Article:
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From: Jeff Squyres \(jsquyres\) (jsquyres_at_[hidden])
Date: 2006-06-29 08:18:56


> -----Original Message-----
> From: mtt-users-bounces_at_[hidden]
> [mailto:mtt-users-bounces_at_[hidden]] On Behalf Of Andrew Friedley
> Sent: Thursday, June 29, 2006 1:10 AM
> To: General user list for the MPI Testing Tool
> Subject: Re: [MTT users] Test output to perfbase
>
> > - I know you sent one before, but I've made a mess of managing huge
> > volumes of mail with Outlook, and I can't find the example
> you sent of
> > the format that perfbase is expecting for all the test run
> results. Can
> > you send the example again? This is the
> send-all-the-results-at-once
> > vs. send-one-result-at-a-time issue.
>
> I can't find it, is this recent or from a long time ago?

Ok, so maybe I'm didn't lose as much mail as I thought. :-)

I'll change my question to: can you send an example of the format that
perfbase is expecting for submitting the data running multiple tests in
a single http post to perfbase.php? E.g., say I have the results of
running all the intel tests -- what is the format that you are
expecting?

Another question -- how exactly are you categorizing these results on
the server? You made mention of "runs" below -- from your context I'm
assuming that "run" has some specific meaning to perfbase, especially
with the categorization of output data.

For example, let's say I have the following exec in my MPI Details
section:

exec = mpirun --mca &enumerate("tcp","openib"),self -np &test_np() \
    &test_executable() &test_argv()

This will generate two mpirun command lines for every test executable
(one for tcp,self and one for openib,self). Would you consider the tcp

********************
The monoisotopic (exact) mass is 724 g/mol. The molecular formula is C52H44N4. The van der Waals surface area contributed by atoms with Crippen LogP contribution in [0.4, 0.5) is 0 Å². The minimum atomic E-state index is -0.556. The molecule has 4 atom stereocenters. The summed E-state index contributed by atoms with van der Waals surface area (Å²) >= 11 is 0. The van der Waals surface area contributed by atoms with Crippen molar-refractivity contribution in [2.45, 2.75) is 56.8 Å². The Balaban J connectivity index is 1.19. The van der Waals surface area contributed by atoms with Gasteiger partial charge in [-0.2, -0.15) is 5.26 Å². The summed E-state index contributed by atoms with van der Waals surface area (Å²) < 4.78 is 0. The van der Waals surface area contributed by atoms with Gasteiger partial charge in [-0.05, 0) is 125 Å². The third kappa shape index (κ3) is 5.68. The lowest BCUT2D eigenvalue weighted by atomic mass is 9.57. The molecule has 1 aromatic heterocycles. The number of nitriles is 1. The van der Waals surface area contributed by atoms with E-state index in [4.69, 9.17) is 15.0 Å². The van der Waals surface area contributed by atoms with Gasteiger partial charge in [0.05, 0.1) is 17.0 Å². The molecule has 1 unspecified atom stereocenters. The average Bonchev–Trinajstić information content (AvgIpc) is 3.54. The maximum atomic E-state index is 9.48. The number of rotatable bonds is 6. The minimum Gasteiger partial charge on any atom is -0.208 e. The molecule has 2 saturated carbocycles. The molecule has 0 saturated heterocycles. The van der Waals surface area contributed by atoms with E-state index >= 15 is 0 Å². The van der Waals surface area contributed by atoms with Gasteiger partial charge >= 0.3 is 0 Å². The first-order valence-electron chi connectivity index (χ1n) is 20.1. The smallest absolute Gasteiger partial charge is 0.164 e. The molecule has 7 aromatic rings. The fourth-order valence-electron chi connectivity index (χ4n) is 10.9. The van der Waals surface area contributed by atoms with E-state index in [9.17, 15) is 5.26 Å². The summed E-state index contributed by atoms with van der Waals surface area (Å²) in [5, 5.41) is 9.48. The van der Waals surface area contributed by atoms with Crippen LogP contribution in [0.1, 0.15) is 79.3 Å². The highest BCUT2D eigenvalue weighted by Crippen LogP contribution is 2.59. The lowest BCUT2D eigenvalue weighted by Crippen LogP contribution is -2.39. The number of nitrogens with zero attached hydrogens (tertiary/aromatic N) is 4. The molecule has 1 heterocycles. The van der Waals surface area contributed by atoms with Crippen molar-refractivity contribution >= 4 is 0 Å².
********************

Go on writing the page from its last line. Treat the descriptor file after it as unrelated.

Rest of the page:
outputs a different "run" than the openib outputs?

Regardless of the terminology, I eventually want to be able to query for
tcp run data separately from the openib run data. I'm assuming that
this has a big impact on how we submit data to perfbase. I see two
possibilities offhand:

1. send all results from the above intel run in a single submit (i.e.,
all tcp and all openib results). Since we submit the MCA params as part
of the data, our queries later can distinguish tcp vs. openib data.

2. send all the tcp results in one submit and then send the openib data
in a separate submit.

I assume that there are storage and/or query efficiency issues with this
decision. We can do either of these groupings in the client -- which
should we use?

> > - Apache is going to have a max upload size (2MB? I always
> forget what
> > milliways is configured for). The client will need to be
> able to split
> > up results that are larger than this. This has two implications:
> >
> > 1. If a single report is larger than this size (e.g., if
> the output from
> > an "install MPI" phase is larger than the max upload size),
> Badness will
> > ensure. I don't quite know how to handle this.
>
> Make the max upload size bigger :)

More on this below.
 
> > 2. In the test run phase, given that we're switching to
> sending all the
> > output from each test individually to sending them all at
> once, if the
> > total size of a given report is larger than the max limit, can I
> > arbitrarily split up the output results and send them in <max_size
> > chunks? (preserving header/data groupings, of course) I'm assuming
> > yes, but just wanted to make sure.
>
> Not sure. I think this will work, but it should be avoided.
> With how
> things are now, this is going to generate a run per
> submission, and the
> whole point of sending test results all at once is to
> consolidate them
> into one run. Not the best, but not the end of the world either.

I'm not sure I follow this (again, I think you have some special meaning
for the word "run" -- can you explain?). What are the benefits /
drawbacks of sending in a single submit vs. multiple submits?
 
> Though I think it's possible for us to collect several files on the
> server side before submitting them to perfbase as one single run.
> Problem is, that's going to be a lot of work on the server side.

Depends on how it's done. It doesn't have to be too much work or too
complicated.

> Depending on how the apache limit is enforced, this would involve
> writing files to storage or preserving the data between HTTP POSTs in
> some way.

Apache enforces the limit by effectively terminating the input (it might
even close the socket? I don't remember offhand). Suffice it to say
that whatever the mechanism, we can't go over the limit.

I have some thoughts on this, but I'll start another thread for it.

-- 
Jeff Squyres
Server Virtualization Business Unit
Cisco Systems